Not to be confused with the ongoing Dark Horse titles, this week’s review is a new title that also has Jedi, an Empire, lightsabers and Sith knights. Confused? Bear with me.
In May 1977, Star Wars Episode IV hit the big screen and began its journey to become the cult favourite story we all know. However as with all films, the end product isn’t necessarily how the original screenplays were designed. This is another fine (albeit a little narcissistic) example of one which has resurfaces almost four decades after its original inception.
J. W. Rinzler has taken the helm on writing this comic adaptation, and his association with the films and LucasArts positions him well within the established lore of the two trilogies.
The parallels between the filmed version of Episode IV and this adaptation of the original screenplay are abundant, but although they share a large amount of common themes, they are two very different stories at the same time.
This first issue is a scene setter for the miniseries and as such introduces a young Annikin Starkiller, who has been raised by his father Kane in the ways of the Jedi-Bendu. Although he has some training and is skilled, it was still not enough to prevent an evil Knight of Sith from cutting his younger brother down. After being rescued by his aforementioned father - himself a fully fledged Jedi-Bendu - they are forced to return home to Aquilae, the last free planetary system. The galaxy is ruled by the Emperor and the Jedi-Bendu are dwindling, hunted down after their rebellion (and thus falling from grace as the Emperor’s personal bodyguards). Violence is sadly the only thing that people seem to recognise or respond to.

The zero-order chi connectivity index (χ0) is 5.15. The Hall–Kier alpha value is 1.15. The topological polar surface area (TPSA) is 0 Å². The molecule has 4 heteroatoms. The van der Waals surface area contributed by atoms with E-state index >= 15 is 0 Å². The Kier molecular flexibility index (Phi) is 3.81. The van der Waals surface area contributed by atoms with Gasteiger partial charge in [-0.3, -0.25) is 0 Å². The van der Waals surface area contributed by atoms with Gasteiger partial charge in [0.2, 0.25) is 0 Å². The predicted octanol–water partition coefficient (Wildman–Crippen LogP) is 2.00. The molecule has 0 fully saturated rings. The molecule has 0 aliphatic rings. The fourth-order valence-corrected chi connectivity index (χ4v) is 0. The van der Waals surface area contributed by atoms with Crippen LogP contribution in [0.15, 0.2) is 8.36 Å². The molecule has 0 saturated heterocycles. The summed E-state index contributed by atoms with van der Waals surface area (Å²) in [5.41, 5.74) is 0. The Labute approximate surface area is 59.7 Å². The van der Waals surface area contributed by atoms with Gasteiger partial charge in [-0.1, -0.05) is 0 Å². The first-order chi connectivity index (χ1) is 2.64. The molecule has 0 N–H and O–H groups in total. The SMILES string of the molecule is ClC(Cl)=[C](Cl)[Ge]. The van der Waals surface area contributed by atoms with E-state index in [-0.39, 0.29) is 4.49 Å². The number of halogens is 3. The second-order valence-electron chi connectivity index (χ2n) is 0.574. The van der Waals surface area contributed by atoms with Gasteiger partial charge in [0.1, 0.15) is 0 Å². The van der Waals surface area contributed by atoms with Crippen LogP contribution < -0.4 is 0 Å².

After presenting the reader with the Emperor - and a distinctly non-cybernetic or masked Darth Vader - the fight moves towards Aquilae. Below the surface we see the Rebellion resistance whose numbers bolsters by the Starkillers' arrival. Then the impoverished plea of a father wanting more for his son changes the tone. Annikin’s tutelage has to continue under General Skywalker, as it’s revealed that Kane Starkiller is nothing more than a head and right arm, atop a robot body. He is slowly dying.
With a mysterious object heading for Aquilae, the cliffhanger is set for the end of issue #1...
The artwork (by Mike Mayhew) is a strange affair. Whilst it is full of detail and features some great depictions of reimagined ships and weapons (often heavily based on Ralph McQuarrie's original designs), when re-reading it the thought that George Lucas had passed his eyes over every frame stuck with me. The main characters of Luke and Kane have a distinct Lucas look to them (nice beard) for starters, making it very much feel like Lucas originally cast himself as the heroes. Very much a Mary Sue approach to Star Wars.
The cover is full of nudges and winks to other things. The C-3PO droid screams Metropolis, whilst the Knight of Sith leering over them all has elements of the Orient, with a samurai style face mask. Obvious references to the films such as the Death Star, Cruisers and a rather hairless Chewbacca are there as well. With all this I can’t help wondering how much of this still adheres to Lucas’ original ideas on how it would look.
There is part of me that has enjoyed the twists from what is established as the norm, but at the same time I’m also very aware that this was not the final cut for the screenplay, and there's clearly good reasons as to why it was rewritten! It’s full of powerful dynamics, but in some parts it is weighed down with cheesy cliches. I’m not sure die hard fans will gravitate towards it, and compared to some of the other more original expanded universe Star Wars titles, it definitely feels weaker. One that is only for completists I felt.
Matt Puddy is never in one place for long.